Two months into the term, winter descended on Jerusalem. Our poorly heated apartment was freezing. In a short time, I was sick, feverish with the flu. Miserably curled up in my inadequate summer-weight sleeping bag, coughing away, Carol tried to comfort me by bringing me a cup of herbal tea with honey.

“Ugh! I don’t want to miss classes tomorrow,” I moaned. “Especially Mrs. Pearlman’s parshah hashavua class!”

“Don’t worry,” Carol responded with her always soothing voice, “I’ll get you the handouts. I’ll take notes. You’ll sleep this out!”

My head hurt. My eyes ached. Carol, hoping to avoid catching the flu, opted to sleep in another room. That night I tried to relax by reading Ruchama Shain’s book All for the Boss. There was only one naked light bulb dangling from the ceiling in our barren room. The glare hurt my eyes. Peeking out of my insulated covers, I lit a candle to read by candlelight, and switched off the overhead fixture.

When I awoke the next morning, it was late and the apartment was completely quiet. My dorm-mates were already in class. I still felt very run down and the room was cold. I forced myself to get up and wash my hands.

Coughing loudly, into the bathroom sink, I spit up black phlegm. I kept coughing, hacking, and expelling more black phlegm. Ugh.

I headed back to my room. When I entered I was startled to see a large, black, V-shape on the wall besides my pillow. The point of the V ended beside the wooden candlestick holder on the small shelf between the wall and my pillow.

“Whoa… what is this?” I thought. My hand automatically reached for the tin foil that protectively surrounded the top of the candlestick.

As I lifted it up, it crumbled in my hand… completely crumbled into gray ash.

I stared without being able to comprehend the evidence before me.

Coughing up black soot. Black streaks of smoke residue reaching up the wall towards the ceiling. The disintegrated candle stick. What had happened here?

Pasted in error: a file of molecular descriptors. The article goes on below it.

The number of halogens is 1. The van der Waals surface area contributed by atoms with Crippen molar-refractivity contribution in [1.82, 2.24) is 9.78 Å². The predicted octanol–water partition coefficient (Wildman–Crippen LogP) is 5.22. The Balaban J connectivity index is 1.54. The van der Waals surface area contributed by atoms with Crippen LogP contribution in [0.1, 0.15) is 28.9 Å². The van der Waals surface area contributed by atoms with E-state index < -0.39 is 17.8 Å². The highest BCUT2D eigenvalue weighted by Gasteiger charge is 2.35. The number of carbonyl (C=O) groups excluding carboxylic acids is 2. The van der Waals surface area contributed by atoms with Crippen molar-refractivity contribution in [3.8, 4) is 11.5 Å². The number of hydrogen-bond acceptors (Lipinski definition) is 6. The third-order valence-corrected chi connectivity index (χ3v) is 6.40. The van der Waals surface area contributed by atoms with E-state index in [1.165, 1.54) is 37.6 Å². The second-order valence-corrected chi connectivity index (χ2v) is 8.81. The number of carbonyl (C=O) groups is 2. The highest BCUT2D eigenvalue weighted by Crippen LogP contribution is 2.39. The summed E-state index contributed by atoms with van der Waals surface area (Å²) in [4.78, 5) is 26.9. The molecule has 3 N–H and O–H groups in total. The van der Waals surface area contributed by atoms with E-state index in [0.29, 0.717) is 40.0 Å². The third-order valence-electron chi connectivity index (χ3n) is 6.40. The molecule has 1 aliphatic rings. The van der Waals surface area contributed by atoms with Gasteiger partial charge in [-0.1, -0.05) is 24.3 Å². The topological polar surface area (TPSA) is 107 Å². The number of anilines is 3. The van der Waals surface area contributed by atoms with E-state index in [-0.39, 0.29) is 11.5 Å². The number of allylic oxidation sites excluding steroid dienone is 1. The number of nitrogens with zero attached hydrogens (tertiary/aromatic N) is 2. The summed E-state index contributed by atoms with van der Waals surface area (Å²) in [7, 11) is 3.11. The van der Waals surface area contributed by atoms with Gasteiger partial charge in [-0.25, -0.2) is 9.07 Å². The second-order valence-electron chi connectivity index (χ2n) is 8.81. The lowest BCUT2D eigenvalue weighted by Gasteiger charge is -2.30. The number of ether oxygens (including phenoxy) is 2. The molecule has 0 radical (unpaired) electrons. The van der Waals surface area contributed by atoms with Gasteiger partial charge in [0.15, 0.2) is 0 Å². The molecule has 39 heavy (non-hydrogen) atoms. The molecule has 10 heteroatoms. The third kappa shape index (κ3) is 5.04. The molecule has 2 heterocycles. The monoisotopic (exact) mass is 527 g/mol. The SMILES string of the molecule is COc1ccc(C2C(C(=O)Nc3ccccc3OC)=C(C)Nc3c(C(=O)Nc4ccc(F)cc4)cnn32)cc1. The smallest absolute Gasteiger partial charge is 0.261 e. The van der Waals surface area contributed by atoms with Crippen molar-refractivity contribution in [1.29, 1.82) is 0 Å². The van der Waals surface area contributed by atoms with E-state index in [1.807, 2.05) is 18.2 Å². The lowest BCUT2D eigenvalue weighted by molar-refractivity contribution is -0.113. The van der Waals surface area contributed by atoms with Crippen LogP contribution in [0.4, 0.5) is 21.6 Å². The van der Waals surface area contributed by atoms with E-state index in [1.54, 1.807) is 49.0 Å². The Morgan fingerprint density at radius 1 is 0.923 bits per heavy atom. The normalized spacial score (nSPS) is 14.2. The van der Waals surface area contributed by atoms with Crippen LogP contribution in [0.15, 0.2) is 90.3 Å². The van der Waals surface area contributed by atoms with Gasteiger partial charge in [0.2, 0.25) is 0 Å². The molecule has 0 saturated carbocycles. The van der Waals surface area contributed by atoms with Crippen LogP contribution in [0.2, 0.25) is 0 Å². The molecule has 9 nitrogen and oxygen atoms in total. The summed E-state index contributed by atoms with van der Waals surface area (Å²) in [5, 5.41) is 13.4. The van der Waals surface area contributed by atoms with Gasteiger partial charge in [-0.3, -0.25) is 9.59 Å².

I tried to recall. Did I fall asleep while I was reading?

Did I put out the candle last night? Obviously not.

Dozing off in a flammable sleeping bag, my long hair splayed across the pillow… images of burnt, blackened bodies assaulted my mind’s eyes. I shuddered.

If a fire had obviously started, what had dosed it?

My senses snapped clear and I had to get out of the apartment as rapidly as possible. I got dressed quickly, grabbed my notebook and fled the room that could have been my horrible, shocking coffin.

Where was everybody? I needed to see other human beings now.

I ran down the stairs from the fourth floor, dashed out of the entrance, ran towards the main building, and raced to Mrs. Pearlman’s class.

It didn’t matter that my head was pounding, that I was still feverish. I was alive! I WAS ALIVE!!!

Thank You, Hashem, again and again!! What a gruesome way to die, without even knowing, inhaling scorching smoke, burning up, being incinerated in my sleep. What had saved me from this horrific, hideous death?

Unobtrusively, I slipped into the back row of Mrs. Pearlman’s classroom, quietly, trying not to draw attention to myself. I hoped that Carol would turn and see me. She didn’t. Everyone was listening attentively to Mrs. Pearlman’s words.

It was Parshas Vayera. “… Rashi says that the Shechinah visits a sick person. It was three days after his bris milah, and Avraham Avinu was sitting in the entrance of his tent, conversing with G-d.

“Rashi says the Presence of Hashem, the Shechinah, that comes to visit the ill, came to Avraham Avinu, who had just had an operation, so he was considered a sick person.”

I heard my teacher’s words, and realized with astonishment that a tragic fire had apparently been prevented, miraculously.

I was saved by the Shechinah.